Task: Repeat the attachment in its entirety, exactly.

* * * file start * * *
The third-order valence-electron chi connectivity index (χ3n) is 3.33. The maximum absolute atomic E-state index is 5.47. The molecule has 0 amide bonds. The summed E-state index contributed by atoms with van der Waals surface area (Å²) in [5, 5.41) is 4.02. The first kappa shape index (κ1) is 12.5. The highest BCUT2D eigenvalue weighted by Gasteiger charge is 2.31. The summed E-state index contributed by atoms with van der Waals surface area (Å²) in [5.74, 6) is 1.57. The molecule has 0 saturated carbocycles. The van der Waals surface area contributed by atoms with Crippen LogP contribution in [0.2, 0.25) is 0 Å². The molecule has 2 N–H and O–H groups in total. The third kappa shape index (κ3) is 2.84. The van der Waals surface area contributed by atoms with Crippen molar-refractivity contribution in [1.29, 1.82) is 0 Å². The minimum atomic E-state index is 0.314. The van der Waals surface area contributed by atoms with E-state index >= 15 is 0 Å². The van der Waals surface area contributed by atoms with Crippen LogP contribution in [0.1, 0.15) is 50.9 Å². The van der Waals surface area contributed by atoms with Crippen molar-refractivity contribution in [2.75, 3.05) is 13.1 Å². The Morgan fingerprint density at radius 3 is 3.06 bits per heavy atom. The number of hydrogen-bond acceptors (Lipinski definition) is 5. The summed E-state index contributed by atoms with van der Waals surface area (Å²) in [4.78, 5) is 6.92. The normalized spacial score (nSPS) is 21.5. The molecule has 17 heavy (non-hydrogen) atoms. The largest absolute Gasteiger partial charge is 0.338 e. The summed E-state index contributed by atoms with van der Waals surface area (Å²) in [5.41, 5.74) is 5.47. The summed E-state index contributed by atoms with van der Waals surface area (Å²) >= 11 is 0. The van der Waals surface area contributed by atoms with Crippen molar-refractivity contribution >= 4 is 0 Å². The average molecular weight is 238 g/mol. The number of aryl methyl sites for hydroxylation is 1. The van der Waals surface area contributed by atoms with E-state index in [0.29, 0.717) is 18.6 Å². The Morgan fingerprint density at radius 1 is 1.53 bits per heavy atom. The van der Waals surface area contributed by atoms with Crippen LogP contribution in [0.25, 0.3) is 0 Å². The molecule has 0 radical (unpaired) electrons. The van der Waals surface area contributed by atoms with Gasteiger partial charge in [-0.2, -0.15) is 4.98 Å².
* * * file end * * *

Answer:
The third-order valence-electron chi connectivity index (χ3n) is 3.33. The maximum absolute atomic E-state index is 5.47. The molecule has 0 amide bonds. The summed E-state index contributed by atoms with van der Waals surface area (Å²) in [5, 5.41) is 4.02. The first kappa shape index (κ1) is 12.5. The highest BCUT2D eigenvalue weighted by Gasteiger charge is 2.31. The summed E-state index contributed by atoms with van der Waals surface area (Å²) in [5.74, 6) is 1.57. The molecule has 0 saturated carbocycles. The van der Waals surface area contributed by atoms with Crippen LogP contribution in [0.2, 0.25) is 0 Å². The molecule has 2 N–H and O–H groups in total. The third kappa shape index (κ3) is 2.84. The van der Waals surface area contributed by atoms with Crippen molar-refractivity contribution in [1.29, 1.82) is 0 Å². The minimum atomic E-state index is 0.314. The van der Waals surface area contributed by atoms with E-state index >= 15 is 0 Å². The van der Waals surface area contributed by atoms with Crippen LogP contribution in [0.1, 0.15) is 50.9 Å². The van der Waals surface area contributed by atoms with Crippen molar-refractivity contribution in [2.75, 3.05) is 13.1 Å². The Morgan fingerprint density at radius 3 is 3.06 bits per heavy atom. The number of hydrogen-bond acceptors (Lipinski definition) is 5. The summed E-state index contributed by atoms with van der Waals surface area (Å²) in [4.78, 5) is 6.92. The normalized spacial score (nSPS) is 21.5. The molecule has 17 heavy (non-hydrogen) atoms. The largest absolute Gasteiger partial charge is 0.338 e. The summed E-state index contributed by atoms with van der Waals surface area (Å²) in [5.41, 5.74) is 5.47. The summed E-state index contributed by atoms with van der Waals surface area (Å²) >= 11 is 0. The van der Waals surface area contributed by atoms with Crippen molar-refractivity contribution >= 4 is 0 Å². The average molecular weight is 238 g/mol. The number of aryl methyl sites for hydroxylation is 1. The van der Waals surface area contributed by atoms with E-state index in [0.29, 0.717) is 18.6 Å². The Morgan fingerprint density at radius 1 is 1.53 bits per heavy atom. The van der Waals surface area contributed by atoms with Crippen LogP contribution in [0.25, 0.3) is 0 Å². The molecule has 0 radical (unpaired) electrons. The van der Waals surface area contributed by atoms with Gasteiger partial charge in [-0.2, -0.15) is 4.98 Å².